Kusarikku ("Bull-Man"), sometimes inscribed GUD.DUMU.dUTU, GUD.DUMU.AN.NA and sometimes phonetically ku-sa-rik-ku(m), synonymous with the Sumerian GU4/gud-alim and perhaps also alim (see below for caveat), was an ancient Mesopotamian mythological demon shown in artistic representation from the earliest (late Uruk) times with the arms, torso and head of a human and the ears, horns and hindquarters bovine.[1] He is portrayed as walking upright and characterized as a door keeper to protect the inhabitants from malevolent intruders. He is one of the demons which represented mountains. He is pictured in late iconography holding a banduddû, "bucket". On a stela of Meli-Šipak, the land grant to Ḫasardu kudurru, he is pictured carrying a spade.[2]

A kusarikku on the right holding a lance with an ugallu on the right on a Hittite relief from Carchemish.


In the Sumerian myth, Angim or "Ninurta's return to Nippur", the god "brought forth the Bison (gud-alim) from his battle dust" and "hung the Bison on the beam". He is one of Tiāmat's offspring vanquished by Marduk in the Epic of Creation, Enûma Eliš. In the prologue of the Anzû Myth, Ninurta defeats the kusarikku "in the midst of the sea". In an incantation against the evil eye of the Lamaštu, an incantation meant to soothe a crying child, kusarikku is portrayed as being negeltû, "roused", and gullutu, "frightened".[3] Along with Ugallu, Girtablullû, and others, he is one of the seven mythological apkallu or "sages" shown on neo-Assyrian palace reliefs, and with figurines – to guard against the influence of evil spirits.[4] The constellation of kusarikku, or gud-alim, corresponds to part of Centaurus.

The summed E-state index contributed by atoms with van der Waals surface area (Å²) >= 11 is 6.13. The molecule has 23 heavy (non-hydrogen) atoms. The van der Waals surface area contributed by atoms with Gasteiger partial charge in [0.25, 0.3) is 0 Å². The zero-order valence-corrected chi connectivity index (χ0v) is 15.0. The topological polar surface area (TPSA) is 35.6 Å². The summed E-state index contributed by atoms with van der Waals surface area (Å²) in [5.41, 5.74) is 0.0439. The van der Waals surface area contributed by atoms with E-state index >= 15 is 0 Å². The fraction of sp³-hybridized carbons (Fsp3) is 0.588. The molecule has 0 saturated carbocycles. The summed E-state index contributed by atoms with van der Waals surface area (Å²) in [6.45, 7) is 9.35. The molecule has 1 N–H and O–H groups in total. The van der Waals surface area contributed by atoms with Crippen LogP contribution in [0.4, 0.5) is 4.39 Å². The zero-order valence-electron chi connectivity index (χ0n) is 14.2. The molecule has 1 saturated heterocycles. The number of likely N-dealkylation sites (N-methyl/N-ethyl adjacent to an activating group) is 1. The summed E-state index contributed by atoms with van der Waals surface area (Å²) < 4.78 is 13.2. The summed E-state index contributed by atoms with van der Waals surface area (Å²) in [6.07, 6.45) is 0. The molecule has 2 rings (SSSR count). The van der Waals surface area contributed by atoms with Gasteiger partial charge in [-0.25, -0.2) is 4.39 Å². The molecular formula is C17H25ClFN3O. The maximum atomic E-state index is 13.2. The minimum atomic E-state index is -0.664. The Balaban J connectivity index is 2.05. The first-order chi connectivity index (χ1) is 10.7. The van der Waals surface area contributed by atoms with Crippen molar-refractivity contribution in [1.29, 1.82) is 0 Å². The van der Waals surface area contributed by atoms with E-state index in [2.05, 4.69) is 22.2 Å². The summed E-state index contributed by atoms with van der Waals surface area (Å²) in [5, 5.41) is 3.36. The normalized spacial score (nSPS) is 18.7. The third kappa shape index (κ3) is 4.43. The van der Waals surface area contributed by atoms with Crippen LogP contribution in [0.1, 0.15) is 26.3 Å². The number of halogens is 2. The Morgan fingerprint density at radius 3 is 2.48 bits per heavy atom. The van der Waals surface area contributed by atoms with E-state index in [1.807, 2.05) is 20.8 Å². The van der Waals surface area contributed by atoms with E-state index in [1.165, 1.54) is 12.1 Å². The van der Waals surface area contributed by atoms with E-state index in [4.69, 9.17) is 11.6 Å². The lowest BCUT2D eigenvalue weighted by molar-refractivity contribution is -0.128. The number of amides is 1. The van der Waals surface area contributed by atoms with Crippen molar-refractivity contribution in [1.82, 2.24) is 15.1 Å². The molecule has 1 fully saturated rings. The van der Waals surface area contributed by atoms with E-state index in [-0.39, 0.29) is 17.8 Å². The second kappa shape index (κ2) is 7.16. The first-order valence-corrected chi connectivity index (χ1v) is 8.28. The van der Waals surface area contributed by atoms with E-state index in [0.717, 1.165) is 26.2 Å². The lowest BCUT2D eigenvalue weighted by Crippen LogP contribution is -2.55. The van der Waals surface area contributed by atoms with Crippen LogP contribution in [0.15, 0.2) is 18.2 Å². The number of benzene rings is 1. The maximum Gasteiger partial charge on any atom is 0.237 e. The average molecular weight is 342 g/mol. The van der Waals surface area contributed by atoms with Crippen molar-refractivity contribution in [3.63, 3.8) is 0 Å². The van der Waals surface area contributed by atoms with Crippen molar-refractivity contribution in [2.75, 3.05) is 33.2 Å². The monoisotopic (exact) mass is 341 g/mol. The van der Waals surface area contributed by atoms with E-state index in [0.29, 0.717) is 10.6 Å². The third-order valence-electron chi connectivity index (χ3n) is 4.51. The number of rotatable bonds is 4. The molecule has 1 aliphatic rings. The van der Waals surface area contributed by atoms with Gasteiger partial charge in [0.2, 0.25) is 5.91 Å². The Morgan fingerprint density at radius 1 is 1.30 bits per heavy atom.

He was associated with the god of justice, Šamaš, along with Girtablullû, the "Scorpion-Man", and alim, the "Bison". There were three species of ungulates in Mesopotamia: the Aurochs, the Bison, and the Water buffalo, and it is not always certain as to which of these was represented in some of the earlier text references.[5] There seems to have been a distinction between the Sumerian terms gud-alim, "bison-man", and alim, "human-faced bison".[6]

See alsoEdit


  1. ^ Dietz Otto Edzard, ed. (1999). "Mischwesen". Reallexikon der Assyriologie und Vorderasiatischen Archäologie: Meek - Mythologie, Volume 8. Walter De Gruyter. p. 225.
  2. ^ F. A. M. Wiggermann (2007). "The Four Winds and the Origin of Pazuzu". In Claus Wilcke (ed.). Das geistige Erfassen der Welt im Alten Orient Sprache, Religion, Kultur und Gesellschaft. Harrassowitz Verlag. p. 154. kudurru BM 90829.
  3. ^ K. Van Der Toorn (1999). "Magic at the cradle: A reassessment". In I. Tzvi Abusch, K. Van Der Toorn (ed.). Mesopotamian Magic: Textual, Historical, and Interpretative Perspectives. Styx. p. 143.
  4. ^ Tally Ornan (1993). "The Mesopotamian Influence on West Semitic Inscribed Seals: A Preference for the Depiction of Mortals". In Benjamin Sass, Christopher Uehlinger (ed.). Studies in the Iconography of Northwest Semitic Inscribed Seals: Proceedings of a symposium held in Fribourg on April 17-20, 1991. Vandenhoeck & Ruprecht. p. 56.
  5. ^ Herman L. J. Vanstiphout, Jerrold S. Cooper (2004). Epics of Sumerian Kings: The Matter of Aratta. Brill Academic Pub. p. 163.
  6. ^ Claudia E. Suter (2000). Gudea's Temple Building: The Representation of an Early Mesopotamian Ruler in Text and Image. Styx. p. 65.